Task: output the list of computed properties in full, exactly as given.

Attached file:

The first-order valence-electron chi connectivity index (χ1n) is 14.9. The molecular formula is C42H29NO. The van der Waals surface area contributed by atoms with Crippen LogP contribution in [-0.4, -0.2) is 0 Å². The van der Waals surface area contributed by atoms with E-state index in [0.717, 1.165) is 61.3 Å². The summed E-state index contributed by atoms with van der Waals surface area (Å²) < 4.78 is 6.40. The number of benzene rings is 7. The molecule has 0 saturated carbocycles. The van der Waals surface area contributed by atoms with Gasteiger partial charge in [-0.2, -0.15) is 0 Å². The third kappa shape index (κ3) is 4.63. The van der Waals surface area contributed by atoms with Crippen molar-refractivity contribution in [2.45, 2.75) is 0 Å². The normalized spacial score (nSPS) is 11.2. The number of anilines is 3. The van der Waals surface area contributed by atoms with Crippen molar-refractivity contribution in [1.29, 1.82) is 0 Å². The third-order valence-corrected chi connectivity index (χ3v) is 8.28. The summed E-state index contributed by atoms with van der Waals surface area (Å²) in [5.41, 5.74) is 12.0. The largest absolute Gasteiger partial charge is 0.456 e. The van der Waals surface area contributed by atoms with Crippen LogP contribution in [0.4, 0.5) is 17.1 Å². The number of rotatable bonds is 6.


The first-order valence-electron chi connectivity index (χ1n) is 14.9. The molecular formula is C42H29NO. The van der Waals surface area contributed by atoms with Crippen LogP contribution in [-0.4, -0.2) is 0 Å². The van der Waals surface area contributed by atoms with E-state index in [0.717, 1.165) is 61.3 Å². The summed E-state index contributed by atoms with van der Waals surface area (Å²) < 4.78 is 6.40. The number of benzene rings is 7. The molecule has 0 saturated carbocycles. The van der Waals surface area contributed by atoms with Gasteiger partial charge in [-0.2, -0.15) is 0 Å². The third kappa shape index (κ3) is 4.63. The van der Waals surface area contributed by atoms with Crippen molar-refractivity contribution in [2.45, 2.75) is 0 Å². The normalized spacial score (nSPS) is 11.2. The number of anilines is 3. The van der Waals surface area contributed by atoms with Crippen molar-refractivity contribution in [1.29, 1.82) is 0 Å². The third-order valence-corrected chi connectivity index (χ3v) is 8.28. The summed E-state index contributed by atoms with van der Waals surface area (Å²) in [5.41, 5.74) is 12.0. The largest absolute Gasteiger partial charge is 0.456 e. The van der Waals surface area contributed by atoms with Crippen LogP contribution in [0.4, 0.5) is 17.1 Å². The number of rotatable bonds is 6.